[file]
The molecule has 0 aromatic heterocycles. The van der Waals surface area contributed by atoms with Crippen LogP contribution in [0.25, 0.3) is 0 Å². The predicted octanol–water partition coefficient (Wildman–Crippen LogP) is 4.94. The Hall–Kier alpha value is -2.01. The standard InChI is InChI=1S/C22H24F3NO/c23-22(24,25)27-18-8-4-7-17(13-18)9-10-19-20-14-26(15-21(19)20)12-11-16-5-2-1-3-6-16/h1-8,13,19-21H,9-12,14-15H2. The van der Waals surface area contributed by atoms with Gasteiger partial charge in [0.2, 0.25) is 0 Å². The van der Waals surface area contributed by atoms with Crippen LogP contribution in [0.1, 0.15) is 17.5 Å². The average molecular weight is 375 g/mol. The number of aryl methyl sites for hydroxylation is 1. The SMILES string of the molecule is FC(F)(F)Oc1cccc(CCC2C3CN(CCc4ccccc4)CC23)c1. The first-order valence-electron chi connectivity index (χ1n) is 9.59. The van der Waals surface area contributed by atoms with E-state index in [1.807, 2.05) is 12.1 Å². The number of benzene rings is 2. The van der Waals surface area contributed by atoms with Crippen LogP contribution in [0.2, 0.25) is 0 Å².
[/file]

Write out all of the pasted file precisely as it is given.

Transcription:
The molecule has 0 aromatic heterocycles. The van der Waals surface area contributed by atoms with Crippen LogP contribution in [0.25, 0.3) is 0 Å². The predicted octanol–water partition coefficient (Wildman–Crippen LogP) is 4.94. The Hall–Kier alpha value is -2.01. The standard InChI is InChI=1S/C22H24F3NO/c23-22(24,25)27-18-8-4-7-17(13-18)9-10-19-20-14-26(15-21(19)20)12-11-16-5-2-1-3-6-16/h1-8,13,19-21H,9-12,14-15H2. The van der Waals surface area contributed by atoms with Gasteiger partial charge in [0.2, 0.25) is 0 Å². The van der Waals surface area contributed by atoms with Crippen LogP contribution in [0.1, 0.15) is 17.5 Å². The average molecular weight is 375 g/mol. The number of aryl methyl sites for hydroxylation is 1. The SMILES string of the molecule is FC(F)(F)Oc1cccc(CCC2C3CN(CCc4ccccc4)CC23)c1. The first-order valence-electron chi connectivity index (χ1n) is 9.59. The van der Waals surface area contributed by atoms with E-state index in [1.807, 2.05) is 12.1 Å². The number of benzene rings is 2. The van der Waals surface area contributed by atoms with Crippen LogP contribution in [0.2, 0.25) is 0 Å².